What is interesting is that while experts and critics debate the worth of this alkaline diet, there is another currently being heralded as a breakthrough for prosperity and Alzheimer’s that is not too dissimilar in its approach.
The Mediterranean diet focuses on the right amounts of oils, nuts, fruits and vegetables, an emphasis on lean fish rather than red meats and a little bit of dairy. This is what has enabled Mediterranean residents to live longer, look younger and fight illness – all of which are linked to the Alkaline diet – and the ratio of acid to alkaline produce is in favor of the latter.
Finding The Right Ratio – 80:20 or 70:30?
There are lots of different guides out there from lots of different advocates of the alkaline diet that have their own viewpoints on precisely how you should go about filling your shopping basket for an alkaline diet and which foods you should avoid.
While you have some that seem to suggest that acidic foods like meat, diary and some caffeinated drinks are completely bad for you – and the likes of self-proclaimed guru Gwyneth Paltrow putting her questionable 2 cents into the debate – many on the diet advocate a ratio of alkaline to acid produce to find the healthiest, most advantageous balance between the two.
For some this equates to 80% alkaline and 20% acid but again there is some lenience and some broaden this to a 70:30 ratio. Because of the confusion and the potential disadvantages on being too strict on acidic, calcium-rich food and proteins, we suggest a 70:30 approach where you be balanced in favour of more alkaline foods without putting yourself in danger.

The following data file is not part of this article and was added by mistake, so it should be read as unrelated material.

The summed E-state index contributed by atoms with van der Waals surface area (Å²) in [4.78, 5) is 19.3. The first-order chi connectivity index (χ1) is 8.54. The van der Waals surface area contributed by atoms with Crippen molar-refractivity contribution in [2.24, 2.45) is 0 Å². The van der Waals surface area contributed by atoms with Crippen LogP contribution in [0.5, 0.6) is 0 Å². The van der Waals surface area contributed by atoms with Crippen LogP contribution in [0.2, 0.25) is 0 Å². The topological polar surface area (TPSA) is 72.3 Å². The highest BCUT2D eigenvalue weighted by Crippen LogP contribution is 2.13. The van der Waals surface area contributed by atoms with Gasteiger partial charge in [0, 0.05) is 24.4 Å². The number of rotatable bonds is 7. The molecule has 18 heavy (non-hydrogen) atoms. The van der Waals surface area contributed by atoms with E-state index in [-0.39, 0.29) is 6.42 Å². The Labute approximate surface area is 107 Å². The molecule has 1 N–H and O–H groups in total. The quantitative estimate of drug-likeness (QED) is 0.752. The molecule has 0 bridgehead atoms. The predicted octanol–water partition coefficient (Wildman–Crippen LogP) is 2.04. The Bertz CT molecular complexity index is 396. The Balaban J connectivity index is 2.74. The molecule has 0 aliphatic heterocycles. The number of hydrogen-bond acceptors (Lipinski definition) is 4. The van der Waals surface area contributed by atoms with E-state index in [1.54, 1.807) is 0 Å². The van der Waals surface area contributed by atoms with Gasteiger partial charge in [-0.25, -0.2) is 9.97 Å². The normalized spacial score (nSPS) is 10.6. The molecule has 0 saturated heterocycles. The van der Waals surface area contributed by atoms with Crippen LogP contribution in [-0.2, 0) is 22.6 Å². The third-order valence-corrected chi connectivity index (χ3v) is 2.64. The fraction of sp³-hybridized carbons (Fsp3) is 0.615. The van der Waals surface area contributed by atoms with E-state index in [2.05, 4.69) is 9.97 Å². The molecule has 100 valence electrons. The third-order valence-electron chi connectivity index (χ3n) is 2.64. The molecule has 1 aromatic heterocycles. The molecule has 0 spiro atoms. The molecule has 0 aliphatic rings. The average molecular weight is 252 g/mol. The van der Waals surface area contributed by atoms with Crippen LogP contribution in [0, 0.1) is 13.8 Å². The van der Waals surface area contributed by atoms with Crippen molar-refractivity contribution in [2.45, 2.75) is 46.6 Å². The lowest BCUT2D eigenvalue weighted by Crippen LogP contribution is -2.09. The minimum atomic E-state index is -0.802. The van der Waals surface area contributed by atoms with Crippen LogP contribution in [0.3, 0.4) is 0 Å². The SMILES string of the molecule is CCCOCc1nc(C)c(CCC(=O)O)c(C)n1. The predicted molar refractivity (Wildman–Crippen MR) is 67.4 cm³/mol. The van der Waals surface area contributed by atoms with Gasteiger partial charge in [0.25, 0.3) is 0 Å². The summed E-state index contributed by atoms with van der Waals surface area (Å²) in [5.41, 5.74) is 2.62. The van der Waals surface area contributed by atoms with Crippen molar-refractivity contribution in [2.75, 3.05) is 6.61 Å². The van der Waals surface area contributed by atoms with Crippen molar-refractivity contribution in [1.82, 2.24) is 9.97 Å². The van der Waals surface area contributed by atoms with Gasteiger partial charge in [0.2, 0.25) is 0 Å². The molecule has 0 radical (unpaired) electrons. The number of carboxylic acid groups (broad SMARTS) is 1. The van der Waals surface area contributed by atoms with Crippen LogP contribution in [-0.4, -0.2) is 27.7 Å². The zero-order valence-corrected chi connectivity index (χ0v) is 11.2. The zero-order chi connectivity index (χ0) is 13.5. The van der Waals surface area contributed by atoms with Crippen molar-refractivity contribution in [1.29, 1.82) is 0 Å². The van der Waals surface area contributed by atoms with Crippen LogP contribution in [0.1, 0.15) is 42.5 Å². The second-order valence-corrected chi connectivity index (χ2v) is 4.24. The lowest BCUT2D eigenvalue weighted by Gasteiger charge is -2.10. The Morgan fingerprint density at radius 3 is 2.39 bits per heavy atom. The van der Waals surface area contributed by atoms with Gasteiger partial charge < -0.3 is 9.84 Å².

The question now is which of these alkaline-producing foods do you add to your shopping list and how do you find that balance with acid-producing foods?
What to buy for that beneficial 70 percent:
- Nut and seeds
- Ginger and other roots
- Cabbage and other green vegetables
- Tomatoes, lemon juice and other citrus fruits
This is just part of a much larger list so we advise that you take a closer look at the wide choices in alkaline foods that are available and see what takes you fancy. The variety means that it should not be too difficult to find accessible, affordable alkaline-producing items that you want to cook with.
What to buy for that leftover 30 percent:
You will need natural, healthy sources of proteins and dairy for those much needed nutrients and minerals, like bone-friendly calcium, that you may not be getting elsewhere. Red meat and poultry can be enjoyed in these small amounts but, as is seen in the Mediterranean diet, the lean protein and oils of fish are the ideal way to go.
Creating the ideal alkaline diet can seem tricky but there is room to experiment.
It is all about understanding acid and alkaline levels in produce and finding the most advantageous way of delivering all the right nutrients from both sides, while strongly leaning towards those alkaline-producing foods that can protect your pH levels. Take a look at the different produce that you can choose from, think about that 70:30 ration and enjoy planning an alkaline diet shopping list that works for you.